Skyguide, the Swiss air navigation service provider, and AirMap have launched a digital flight planning and airspace authorization service for drones and other special flights (such as survey flights or parachute jumps). This deployment follows the development and testing of digital authorization capabilities as part of the Swiss U-Space rollout. Working with AirMap makes it easier and more efficient for Skyguide to process requests for flights in controlled airspace.
According to a Skguide press release:
“Unmanned aircraft system (UAS) operators throughout Switzerland can now submit online requests for authorization to fly in controlled airspace with an easy-to-use web application. Skyguide can process both single-click and multi-step authorizations and issue digital exemptions. When an operator submits an application for special use of airspace digitally, skyguide staff can view all the data on the location, timing and route of the proposed flight. All airspace rules, regulations and the corresponding sectional charts are available on a single platform. Thanks to this digital platform, inter-agency reviews and authorizations of flights can be issued in the future.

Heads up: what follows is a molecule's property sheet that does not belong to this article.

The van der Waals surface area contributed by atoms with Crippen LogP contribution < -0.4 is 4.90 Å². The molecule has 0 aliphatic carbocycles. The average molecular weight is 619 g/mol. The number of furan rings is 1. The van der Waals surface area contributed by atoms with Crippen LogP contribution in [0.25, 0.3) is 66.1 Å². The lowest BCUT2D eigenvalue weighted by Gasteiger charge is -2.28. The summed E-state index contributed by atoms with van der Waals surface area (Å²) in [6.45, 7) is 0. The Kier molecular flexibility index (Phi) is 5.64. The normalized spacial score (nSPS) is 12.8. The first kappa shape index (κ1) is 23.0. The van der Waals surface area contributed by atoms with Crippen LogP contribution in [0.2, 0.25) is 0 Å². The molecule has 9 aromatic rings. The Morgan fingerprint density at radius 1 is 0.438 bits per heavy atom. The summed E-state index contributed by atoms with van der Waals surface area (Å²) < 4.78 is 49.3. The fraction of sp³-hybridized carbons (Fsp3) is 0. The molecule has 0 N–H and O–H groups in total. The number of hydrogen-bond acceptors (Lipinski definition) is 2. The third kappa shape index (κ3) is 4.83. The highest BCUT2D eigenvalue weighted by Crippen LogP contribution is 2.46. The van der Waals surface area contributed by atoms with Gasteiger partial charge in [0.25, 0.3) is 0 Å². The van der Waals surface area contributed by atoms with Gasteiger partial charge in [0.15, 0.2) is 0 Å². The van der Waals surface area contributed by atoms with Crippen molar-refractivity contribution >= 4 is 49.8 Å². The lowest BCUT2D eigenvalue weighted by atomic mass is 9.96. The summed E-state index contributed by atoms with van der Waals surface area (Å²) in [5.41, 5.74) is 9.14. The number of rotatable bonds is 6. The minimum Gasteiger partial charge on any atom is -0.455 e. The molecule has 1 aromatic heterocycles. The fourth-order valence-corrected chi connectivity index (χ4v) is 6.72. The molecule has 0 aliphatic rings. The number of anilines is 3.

“By using the new digital solution to coordinate and authorize special flights, Skyguide will be able to reduce the processing time for approvals, reduce the administrative burden of the Special Flights Office, and provide safe and efficient access to controlled airspace for USA operators and other special flights.
“The nationwide rollout of digital approval services has made it faster, safer and easier for UAS and other special flight operators to fly in controlled airspace without increasing air traffic control workload,” says Robert Fraefel, U-Space project manager at Skyguide. “U-Space technology allows our team to continue to safely handle the growing drone traffic in addition to other special flights.”
“Skyguide’s successful deployment of digital authorizations shows how AirMap helps airspace authorities solve drone integration pain points,” says Simon Crowther, AirMap CEO.